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This article is part of the supplement: Proceedings of the 6th Postgraduate Forum on Health Systems and Policies

Open Access Meeting abstract

Obesity and the poor women living in urban slum areas: health system response

Digna N Purwaningrum1*, Mubasysyir Hasanbasri2 and Laksono Trisnantoro1

  • * Corresponding author: Digna N Purwaningrum

Author affiliations

1 Center for Health Service Management, Faculty of Medicine, Gadjah Mada University, Jogjakarta, Indonesia

2 Postgraduate Program on Health Policy and Health Service Management, Faculty of Medicine, Gadjah Mada University, Jogjakarta, Indonesia

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Citation and License

BMC Public Health 2012, 12(Suppl 2):A12  doi:10.1186/1471-2458-12-S2-A12

The electronic version of this article is the complete one and can be found online at:

Published:27 November 2012

© 2012 Purwaningrum et al; licensee BioMed Central Ltd.

This is an Open Access article distributed under the terms of the Creative Commons Attribution License (, which permits unrestricted use, distribution, and reproduction in any medium, provided the original work is properly cited.


Obesity is one of the risk factors for non-communicable disease (NCD). The prevalence of overweight and obesity among the poor in Indonesia is increasing. Indonesia is also experiencing an epidemiological transition where the trend for causes of death is changing from infectious disease to NCD. Following previous studies on obesity among the poor, we study the risk factors for obesity in urban slum areas in order to seek for the appropriate health system solution to this matter.

Materials and methods

We used a case-control design with 70 cases of obese women and 70 controls of non-obese women (WHO-IASO-IOTF obesity criterion for Asian population was used to determine the obesity status). In-depth interviews were conducted to 18 women respondent from three different slum areas in Yogyakarta city. We performed data triangulation for qualitative data. This study was conducted in April - October 2011.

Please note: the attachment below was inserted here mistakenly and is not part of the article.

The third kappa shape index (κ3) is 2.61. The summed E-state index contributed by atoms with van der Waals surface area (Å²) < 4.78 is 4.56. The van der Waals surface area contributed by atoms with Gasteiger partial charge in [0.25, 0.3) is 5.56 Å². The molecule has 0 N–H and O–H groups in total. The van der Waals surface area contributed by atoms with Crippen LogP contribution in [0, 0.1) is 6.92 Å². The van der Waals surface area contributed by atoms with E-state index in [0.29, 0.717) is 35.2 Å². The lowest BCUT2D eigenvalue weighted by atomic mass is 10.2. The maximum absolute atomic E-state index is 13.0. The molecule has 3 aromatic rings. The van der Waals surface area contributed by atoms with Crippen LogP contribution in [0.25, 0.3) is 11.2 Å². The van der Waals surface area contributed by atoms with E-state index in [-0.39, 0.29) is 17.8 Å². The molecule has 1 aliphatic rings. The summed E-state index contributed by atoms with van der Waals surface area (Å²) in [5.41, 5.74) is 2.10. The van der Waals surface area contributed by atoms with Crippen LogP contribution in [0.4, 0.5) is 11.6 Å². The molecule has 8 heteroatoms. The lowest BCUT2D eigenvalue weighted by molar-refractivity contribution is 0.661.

The major risk factors for obesity among poor women living in urban slum areas were partly due to low level of physical activity (OR 8.0) and excessive carbohydrate intake (OR 1.5). The respondents stated that they couldn’t buy the healthy food because its price is higher than carbohydrate-based food. This study documented the lack of information about affordable and healthy food being discussed by community health worker and health educator. From the study findings, the expected response from the health system was the government needs to improve awareness and promotion of healthy living especially within vulnerable population.


Poor nutrition is not the only source of hunger among the poor, but also obesity. This finding highlights the importance of collaboration between public health centers and community groups in the slum area in order to create awareness of the obesity problem. Public policies that focus on urban poor population need to be improved.